If you're house hunting this winter, a stark warning has been issued – make sure you stay vigilant for signs of Japanese knotweed
The dangerous weed starts to die back in October, at which point it becomes easier to hide.
Research, conducted by Environet UK and YouGov, revealed a dishonest trait in four per cent of us, who admitted that they would try to do just this, in the hope that buyers and surveyors would fail to spot it.
Japanese knotweed turns yellow after the first frost, eventually falling, while the bamboo-like canes will turn brown and brittle.
While you may think the plant is dead, it's actually the beginning of the dormancy period. The reality is the underground root system is still active, staying replenished with new energy reserves from the summer's growth, as it prepares to strike again the following spring.
Homebuyers need to be especially vigilant when viewing houses during the winter months, with property owners taking advantage of the apparent demise of the plant to conceal it. The canes will often be removed but the crown remains visible in the ground. In extreme cases, the membranes are laid horizontally on the ground to hide it, while some have even gone so far as to lay a path or lawn over it.
In a 2018 YouGov survey of more than 2,000 British adults, commissioned on behalf of Environet, four per cent admitted that if they were selling a property which was affected by Japanese knotweed, they would try to cover it up or obscure it, in the hope that a potential buyer would not realise.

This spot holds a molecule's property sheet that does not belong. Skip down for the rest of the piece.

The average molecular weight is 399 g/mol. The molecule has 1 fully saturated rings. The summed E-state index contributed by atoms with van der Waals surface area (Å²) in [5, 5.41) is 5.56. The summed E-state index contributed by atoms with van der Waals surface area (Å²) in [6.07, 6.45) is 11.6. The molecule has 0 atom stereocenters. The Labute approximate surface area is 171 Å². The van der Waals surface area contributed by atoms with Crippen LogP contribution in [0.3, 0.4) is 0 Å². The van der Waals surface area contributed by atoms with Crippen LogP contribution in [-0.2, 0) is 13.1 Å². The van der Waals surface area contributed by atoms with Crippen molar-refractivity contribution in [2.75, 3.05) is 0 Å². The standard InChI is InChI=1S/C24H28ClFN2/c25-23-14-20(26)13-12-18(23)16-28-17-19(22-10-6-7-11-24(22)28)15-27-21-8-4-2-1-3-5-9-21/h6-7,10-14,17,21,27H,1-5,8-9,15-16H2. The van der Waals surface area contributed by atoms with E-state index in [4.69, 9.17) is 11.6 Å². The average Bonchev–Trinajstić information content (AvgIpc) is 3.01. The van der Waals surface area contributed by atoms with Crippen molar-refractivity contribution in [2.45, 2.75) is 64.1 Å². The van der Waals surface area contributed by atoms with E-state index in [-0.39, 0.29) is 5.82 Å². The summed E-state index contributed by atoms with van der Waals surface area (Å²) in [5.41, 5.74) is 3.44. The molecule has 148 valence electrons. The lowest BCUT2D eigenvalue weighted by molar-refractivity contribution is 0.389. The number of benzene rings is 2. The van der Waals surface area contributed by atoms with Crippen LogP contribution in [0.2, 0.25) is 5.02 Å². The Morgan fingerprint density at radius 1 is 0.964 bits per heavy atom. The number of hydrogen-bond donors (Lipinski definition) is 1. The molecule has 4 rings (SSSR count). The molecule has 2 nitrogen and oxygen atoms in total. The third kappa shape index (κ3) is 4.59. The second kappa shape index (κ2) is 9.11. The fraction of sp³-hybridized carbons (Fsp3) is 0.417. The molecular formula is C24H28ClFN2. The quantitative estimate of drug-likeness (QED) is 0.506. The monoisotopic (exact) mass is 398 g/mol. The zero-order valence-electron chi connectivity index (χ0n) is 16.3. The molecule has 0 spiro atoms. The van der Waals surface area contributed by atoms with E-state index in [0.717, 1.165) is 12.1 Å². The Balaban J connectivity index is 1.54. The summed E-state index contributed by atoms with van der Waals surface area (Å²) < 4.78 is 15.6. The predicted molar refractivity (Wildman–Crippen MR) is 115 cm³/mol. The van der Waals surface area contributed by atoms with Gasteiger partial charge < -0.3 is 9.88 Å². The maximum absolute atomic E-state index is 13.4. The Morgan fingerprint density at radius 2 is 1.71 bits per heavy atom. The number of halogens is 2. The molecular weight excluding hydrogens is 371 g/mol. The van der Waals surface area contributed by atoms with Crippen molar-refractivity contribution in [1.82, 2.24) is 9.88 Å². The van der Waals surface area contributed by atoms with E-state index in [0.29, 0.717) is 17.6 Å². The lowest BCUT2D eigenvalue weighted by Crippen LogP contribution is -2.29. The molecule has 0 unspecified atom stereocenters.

Data collected by Environet has pointed to there being as many as 2,400 cases of knotweed concealment each year during UK property transactions.
With the risk of successful concealment of knotweed increasing this time of year, it's crucial for buyers to know what they're looking out for. Hiding knotweed on your property and answering dishonestly to the Law Society's TA6 form, which is completed as a part of the sales process, could even leave you at risk of future litigation once it's found.
Nic Seal, Founder and MD of Environet, said: "People buying property during the winter months are undoubtedly at greater risk from knotweed concealment and should be actively looking for signs of the plant. A surveyor should be able to identify knotweed if it’s visible but they can’t be reasonably expected to dig up the ground, so if a seller has gone to great lengths to hide it by snapping off the dead canes and covering the crowns, it could easily be missed."
"Deliberate concealment of Japanese knotweed is unwise. Dishonest sellers are likely to find themselves being sued for misrepresentation and may have to pay the cost of professional treatment, legal fees and compensate the buyer for any decrease in the property’s value."
Having Japanese knotweed doesn't need to be the end for a potential deal when it comes to buying and selling. Simply having a proper treatment plan in place with an insurance-backed guarantee for the work that can subsequently be passed on to the buyer will be enough for many mortgage lenders, so the transaction will be able to go ahead.